Ayoola Ajayi: Mackenzie Lueck’s family confronts ‘monster’ in court as he is given life for killing 23-year-old

by San Eli News
Ayoola Ajayi: Mackenzie Lueck’s family confronts ‘monster’ in court as he is given life for killing 23-year-old

SALT LAKE CITY, UTAH: Ayoola Ajayi, 32, has been sentence to life in prison without the possibility of parole for having strangled nursing student Mackenzie Lueck, 23, in June 2019. He was confronted during the sentencing by Lueck’s family, who called him a “monster” during the hearing. Lueck and Ajayi had met online and arranged to meet in a park. Ajayi then went to his home to turn off CCTV cameras in preparation for their meeting. After meeting with Mackenzie, Ajayi took her to his home, where he tied her up and began to choke her. According to his attorney, when she began to protest, he put a belt around her neck, pushed her onto her stomach, and strangled her. While the motivation for his murder isn’t clear, prosecutor Marc Mathis felt that evidence suggested that Ajayi wanted to know what killing felt like. “This was murder for murder’s sake,” said Mathis, during the hearing.

Mackenzie’s father, George Lueck, said at the hearing that he has no compassion for Ajayi, as the killer had no compassion for his daughter. He said, “‘I’m not sure you even have anything to look forward to in the afterlife, if you believe in that. My daughter Mackenzie Lueck was a sweet, amazing young lady with the world ahead of her. She was a kindhearted person that cared about others. Now, I will not have the opportunity to see her blossom in life.”

Her cousin, Carly Stevens, fought tears as she said, “This is a nightmare you can’t wake up from. I will never be able to forgive what happened to her. I will never forgive the monster who took her life. Never in my life have I felt anger the way I have the last 16 months. Never have I been so fearful for my life because I know how real evil is in this world.”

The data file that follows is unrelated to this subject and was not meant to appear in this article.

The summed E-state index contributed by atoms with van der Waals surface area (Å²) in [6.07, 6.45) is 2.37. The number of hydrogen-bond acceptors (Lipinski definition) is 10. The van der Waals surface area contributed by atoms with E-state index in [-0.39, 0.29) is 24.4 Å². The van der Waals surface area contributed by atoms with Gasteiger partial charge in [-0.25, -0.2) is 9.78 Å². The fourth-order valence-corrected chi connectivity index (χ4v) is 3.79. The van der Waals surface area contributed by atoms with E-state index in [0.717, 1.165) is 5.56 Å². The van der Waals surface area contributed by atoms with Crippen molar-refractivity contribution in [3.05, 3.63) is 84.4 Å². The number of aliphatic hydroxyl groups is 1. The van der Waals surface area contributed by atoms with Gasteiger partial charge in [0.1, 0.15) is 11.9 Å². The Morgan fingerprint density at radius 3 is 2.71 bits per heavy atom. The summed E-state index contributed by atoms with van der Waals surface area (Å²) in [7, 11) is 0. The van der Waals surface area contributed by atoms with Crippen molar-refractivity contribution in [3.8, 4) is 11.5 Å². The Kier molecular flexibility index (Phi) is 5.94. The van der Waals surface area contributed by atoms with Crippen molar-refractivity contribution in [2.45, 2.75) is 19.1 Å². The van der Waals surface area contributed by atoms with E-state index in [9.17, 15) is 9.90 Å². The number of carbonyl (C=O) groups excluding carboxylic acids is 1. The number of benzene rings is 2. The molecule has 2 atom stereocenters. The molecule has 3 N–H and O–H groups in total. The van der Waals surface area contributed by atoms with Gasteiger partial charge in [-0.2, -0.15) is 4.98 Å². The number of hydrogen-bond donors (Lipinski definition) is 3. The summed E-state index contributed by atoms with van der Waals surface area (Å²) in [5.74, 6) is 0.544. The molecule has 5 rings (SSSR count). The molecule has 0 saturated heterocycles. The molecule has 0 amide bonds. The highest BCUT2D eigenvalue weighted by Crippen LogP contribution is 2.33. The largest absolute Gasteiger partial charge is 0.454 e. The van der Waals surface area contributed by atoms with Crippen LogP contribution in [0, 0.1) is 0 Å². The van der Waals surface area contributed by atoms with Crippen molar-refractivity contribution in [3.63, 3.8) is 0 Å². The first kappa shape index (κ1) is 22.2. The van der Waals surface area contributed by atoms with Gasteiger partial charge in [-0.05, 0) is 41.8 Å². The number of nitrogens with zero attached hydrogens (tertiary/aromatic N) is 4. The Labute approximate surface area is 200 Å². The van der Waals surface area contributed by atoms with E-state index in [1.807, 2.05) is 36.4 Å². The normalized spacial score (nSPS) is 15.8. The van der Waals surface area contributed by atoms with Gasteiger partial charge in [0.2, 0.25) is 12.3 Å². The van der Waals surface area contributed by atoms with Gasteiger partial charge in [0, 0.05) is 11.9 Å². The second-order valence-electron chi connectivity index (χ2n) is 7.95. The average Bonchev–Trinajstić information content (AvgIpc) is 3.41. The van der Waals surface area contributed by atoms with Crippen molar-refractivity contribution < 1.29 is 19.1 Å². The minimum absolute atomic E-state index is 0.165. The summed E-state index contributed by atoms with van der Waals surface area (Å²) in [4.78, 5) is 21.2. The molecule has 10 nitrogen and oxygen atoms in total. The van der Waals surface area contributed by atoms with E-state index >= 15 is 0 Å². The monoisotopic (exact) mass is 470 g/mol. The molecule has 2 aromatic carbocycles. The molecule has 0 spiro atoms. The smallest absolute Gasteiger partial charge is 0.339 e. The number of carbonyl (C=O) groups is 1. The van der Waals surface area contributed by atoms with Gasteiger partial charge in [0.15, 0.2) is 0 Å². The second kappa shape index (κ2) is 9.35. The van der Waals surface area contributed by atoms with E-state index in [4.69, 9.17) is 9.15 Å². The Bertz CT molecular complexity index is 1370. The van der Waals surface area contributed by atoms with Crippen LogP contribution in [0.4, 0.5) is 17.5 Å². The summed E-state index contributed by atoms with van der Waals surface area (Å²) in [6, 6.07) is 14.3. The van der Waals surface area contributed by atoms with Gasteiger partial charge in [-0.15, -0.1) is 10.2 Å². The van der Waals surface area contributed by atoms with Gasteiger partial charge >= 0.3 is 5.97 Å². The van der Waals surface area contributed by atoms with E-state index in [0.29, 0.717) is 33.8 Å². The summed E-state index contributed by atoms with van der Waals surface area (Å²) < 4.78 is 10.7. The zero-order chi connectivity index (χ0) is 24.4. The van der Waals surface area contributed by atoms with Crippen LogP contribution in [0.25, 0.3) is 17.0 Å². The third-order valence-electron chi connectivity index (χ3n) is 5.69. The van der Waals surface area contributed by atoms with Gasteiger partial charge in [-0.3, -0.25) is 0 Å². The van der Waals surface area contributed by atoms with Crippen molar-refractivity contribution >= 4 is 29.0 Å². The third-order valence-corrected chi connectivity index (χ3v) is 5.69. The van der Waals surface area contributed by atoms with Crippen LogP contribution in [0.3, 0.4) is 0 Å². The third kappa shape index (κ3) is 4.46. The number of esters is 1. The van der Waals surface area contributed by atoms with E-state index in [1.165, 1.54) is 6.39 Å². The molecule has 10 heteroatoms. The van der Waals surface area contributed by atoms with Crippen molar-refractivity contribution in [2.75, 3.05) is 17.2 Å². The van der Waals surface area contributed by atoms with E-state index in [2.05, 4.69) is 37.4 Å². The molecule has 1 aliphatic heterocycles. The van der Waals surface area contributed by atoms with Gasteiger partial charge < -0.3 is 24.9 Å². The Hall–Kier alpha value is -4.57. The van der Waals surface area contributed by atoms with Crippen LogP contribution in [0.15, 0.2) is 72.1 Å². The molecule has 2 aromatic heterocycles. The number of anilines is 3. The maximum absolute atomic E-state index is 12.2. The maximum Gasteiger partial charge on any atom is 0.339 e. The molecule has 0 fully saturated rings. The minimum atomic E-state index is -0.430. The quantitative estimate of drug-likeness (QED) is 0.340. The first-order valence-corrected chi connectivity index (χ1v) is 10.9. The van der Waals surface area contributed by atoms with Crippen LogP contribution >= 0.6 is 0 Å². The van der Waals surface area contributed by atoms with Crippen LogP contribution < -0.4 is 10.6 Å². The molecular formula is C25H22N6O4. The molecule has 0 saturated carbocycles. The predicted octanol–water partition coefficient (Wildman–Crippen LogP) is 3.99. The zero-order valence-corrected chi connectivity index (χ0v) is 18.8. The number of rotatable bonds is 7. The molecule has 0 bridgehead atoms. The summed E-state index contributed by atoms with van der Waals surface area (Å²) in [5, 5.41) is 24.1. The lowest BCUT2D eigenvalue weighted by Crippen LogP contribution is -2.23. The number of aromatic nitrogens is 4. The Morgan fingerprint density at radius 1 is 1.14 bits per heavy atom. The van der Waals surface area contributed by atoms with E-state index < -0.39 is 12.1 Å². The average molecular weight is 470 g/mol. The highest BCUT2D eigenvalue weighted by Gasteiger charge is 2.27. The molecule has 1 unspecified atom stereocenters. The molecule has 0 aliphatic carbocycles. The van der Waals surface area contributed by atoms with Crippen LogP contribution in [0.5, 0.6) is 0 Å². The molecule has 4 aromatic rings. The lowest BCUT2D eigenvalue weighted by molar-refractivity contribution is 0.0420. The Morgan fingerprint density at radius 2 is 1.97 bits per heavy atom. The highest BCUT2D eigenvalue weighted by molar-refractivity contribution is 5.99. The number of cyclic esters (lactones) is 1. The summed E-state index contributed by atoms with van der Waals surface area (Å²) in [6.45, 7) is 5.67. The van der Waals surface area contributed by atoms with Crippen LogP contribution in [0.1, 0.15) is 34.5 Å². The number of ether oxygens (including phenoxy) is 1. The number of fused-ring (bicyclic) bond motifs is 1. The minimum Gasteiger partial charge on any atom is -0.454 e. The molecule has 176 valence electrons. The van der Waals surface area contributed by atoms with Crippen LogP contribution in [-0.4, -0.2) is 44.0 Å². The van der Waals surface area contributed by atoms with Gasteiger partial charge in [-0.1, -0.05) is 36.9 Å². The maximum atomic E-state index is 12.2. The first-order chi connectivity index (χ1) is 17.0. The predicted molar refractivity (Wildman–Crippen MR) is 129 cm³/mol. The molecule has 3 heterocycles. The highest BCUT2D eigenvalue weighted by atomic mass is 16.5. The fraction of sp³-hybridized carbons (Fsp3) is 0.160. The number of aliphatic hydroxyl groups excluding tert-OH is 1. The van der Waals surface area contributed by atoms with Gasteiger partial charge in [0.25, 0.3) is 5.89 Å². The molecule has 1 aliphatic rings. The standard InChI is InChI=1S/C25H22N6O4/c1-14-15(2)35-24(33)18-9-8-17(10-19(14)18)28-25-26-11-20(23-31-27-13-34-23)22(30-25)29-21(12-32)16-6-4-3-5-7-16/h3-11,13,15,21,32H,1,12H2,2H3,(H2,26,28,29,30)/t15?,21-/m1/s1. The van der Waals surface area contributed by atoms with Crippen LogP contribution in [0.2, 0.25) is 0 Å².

The proceedings were livestreamed for media viewing. Ajayi listened to the family members with his head held down, and apologized afterwards, saying, “Mr and Mrs Lueck, I’m sorry for what I did,” he said. “I deserve what I’m going to get. I know this won’t bring her back.” Ajayi had pleaded guilty to Mackenzie’s murder at the beginning of the trial on the agreement that prosecutors would remove the possibility of the death penalty. According to the Daily Mail, prosecutors dropped charges of aggravated kidnapping and obstructing justice

Lueck’s charred remains were found in Ajayi’s backyard in the summer of 2019. Ajayi later told police where to find the rest of her body – in a shallow grave in a canyon about 100 miles north of his home in Salt Lake City. She had been buried with her arms tied behind her back.

Mackenzie’s cousin also reminisced about the summers spent with her in Californiat. “I replay those final moments together in my head over and over, stricken with grief that I cannot somehow keep her with us just a little bit longer. The pain of Kenzi’s loss and the permanent fracture it has left in our family is indescribable,” Chloe Stevens said, at the trial. “It haunts me daily that I was not able to protect her.”

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